Express 5: India-Japan try to iron out nuclear deal; Nalanda University starts today

Read the top five stories of Monday morning before you begin your day.

By: Express News Service | New Delhi | Updated: September 1, 2014 9:25 am
Ex5_m Top stories of The Indian Express you must read before you begin your day.

Here are the top stories of The Indian Express you must read before you begin your day.



Ahead of Monday’s summit talks, Indian and Japanese negotiators were working till late on Sunday night to conclude the civilian nuclear deal. The Indian negotiators are staying at a hotel located near the Japanese Foreign Ministry and PM Abe’s offices.

Read More: New Delhi, Tokyo try to iron out nuclear-deal today



The Facebook profile of Areeb Majeed, the 23-year-old civil engineering student from Kalyan who is believed to have died fighting alongside the Islamic State in Iraq and Syria (that now calls itself IS), shows his gradual radicalisation and admiration for the organisation.

Read More: Facebook profiles show Kalyan youth’s radicalisation, ‘marriage’



The much-awaited Nalanda University starts functioning from Monday with two schools, 15 students and 11 faculty members. Of the students, five are women. Set up following a 2010 special Act of Parliament, the university acquired 455 acres at the Rajgir foothills but as there has not been any construction so far, it will for now function from Rajgir Convention Centre, a state government building. Government-owned Tathagat Hotel will serve as the hostel.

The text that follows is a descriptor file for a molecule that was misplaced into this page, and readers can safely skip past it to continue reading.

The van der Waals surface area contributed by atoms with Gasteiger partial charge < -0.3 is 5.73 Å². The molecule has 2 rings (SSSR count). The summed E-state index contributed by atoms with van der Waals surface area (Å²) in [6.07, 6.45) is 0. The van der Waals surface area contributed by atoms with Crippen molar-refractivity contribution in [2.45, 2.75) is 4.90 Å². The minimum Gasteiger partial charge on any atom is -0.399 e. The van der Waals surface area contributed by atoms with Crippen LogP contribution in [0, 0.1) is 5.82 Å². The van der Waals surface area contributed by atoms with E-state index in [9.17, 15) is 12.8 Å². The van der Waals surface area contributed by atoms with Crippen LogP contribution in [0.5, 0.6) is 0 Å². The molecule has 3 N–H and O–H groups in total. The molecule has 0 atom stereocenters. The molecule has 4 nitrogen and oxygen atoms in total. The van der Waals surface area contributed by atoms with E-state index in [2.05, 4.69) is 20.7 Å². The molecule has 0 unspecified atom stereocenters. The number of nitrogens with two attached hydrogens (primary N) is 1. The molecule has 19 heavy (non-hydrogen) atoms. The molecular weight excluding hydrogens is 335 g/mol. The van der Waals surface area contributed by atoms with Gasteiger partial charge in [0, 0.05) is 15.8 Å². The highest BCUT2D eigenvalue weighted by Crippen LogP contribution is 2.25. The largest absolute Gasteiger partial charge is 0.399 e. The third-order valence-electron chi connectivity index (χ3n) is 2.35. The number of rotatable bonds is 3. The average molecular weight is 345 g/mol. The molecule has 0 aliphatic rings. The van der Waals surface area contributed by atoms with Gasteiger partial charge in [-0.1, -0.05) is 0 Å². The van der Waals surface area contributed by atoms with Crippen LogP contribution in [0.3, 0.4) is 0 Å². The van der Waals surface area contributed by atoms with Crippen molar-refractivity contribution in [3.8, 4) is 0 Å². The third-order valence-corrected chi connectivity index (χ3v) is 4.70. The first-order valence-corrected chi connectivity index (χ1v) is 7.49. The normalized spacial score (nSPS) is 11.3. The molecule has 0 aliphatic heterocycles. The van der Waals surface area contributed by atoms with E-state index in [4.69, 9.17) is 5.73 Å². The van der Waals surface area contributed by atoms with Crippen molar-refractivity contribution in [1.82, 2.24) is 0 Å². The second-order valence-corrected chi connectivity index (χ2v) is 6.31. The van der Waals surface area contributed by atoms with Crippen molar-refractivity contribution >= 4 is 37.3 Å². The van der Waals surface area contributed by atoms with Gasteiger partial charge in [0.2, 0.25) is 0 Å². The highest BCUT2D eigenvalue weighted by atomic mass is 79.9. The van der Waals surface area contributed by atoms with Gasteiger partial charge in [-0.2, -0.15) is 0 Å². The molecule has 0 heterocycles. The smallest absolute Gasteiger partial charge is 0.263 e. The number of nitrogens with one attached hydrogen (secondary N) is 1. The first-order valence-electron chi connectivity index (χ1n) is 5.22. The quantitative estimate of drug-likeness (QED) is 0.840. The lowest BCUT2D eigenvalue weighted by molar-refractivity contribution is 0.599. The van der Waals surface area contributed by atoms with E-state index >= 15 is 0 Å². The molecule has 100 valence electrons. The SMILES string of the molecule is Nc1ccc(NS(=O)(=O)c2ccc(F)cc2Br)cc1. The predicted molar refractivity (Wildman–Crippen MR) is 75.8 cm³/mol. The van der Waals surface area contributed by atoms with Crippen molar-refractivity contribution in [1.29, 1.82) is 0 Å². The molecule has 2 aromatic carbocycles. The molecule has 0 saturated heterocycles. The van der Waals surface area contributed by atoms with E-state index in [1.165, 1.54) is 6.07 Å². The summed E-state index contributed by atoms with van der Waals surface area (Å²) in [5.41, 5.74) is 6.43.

Read More: Nalanda University starts today, from a convention centre, with 15 students lodged in a hotel



When the news came of Bipan Chandra’s passing away on the morning of August 30, my mind went back to an afternoon in a fly-ridden tea shop at Aligarh, where our long friendship began 55 years ago. I was instantly drawn to him for his commitment to the cause he had taken up (a journal at the time), his infectious enthusiasm and a quite irrepressible sense of humour.

Read More: A death in the family



In the last week, India have gone from having plenty of problems to potentially facing a problem of plenty. As recently as the second ODI in Cardiff, India’s batting order was looking more or less settled. In that match, Rohit Sharma made a gritty half-century to cement his position at the top, Ajinkya Rahane played a composed 41-run knock at No.4, and Suresh Raina reclaimed his No.5 position with, perhaps, a career-reviving century.

Read More: Man down, no problem

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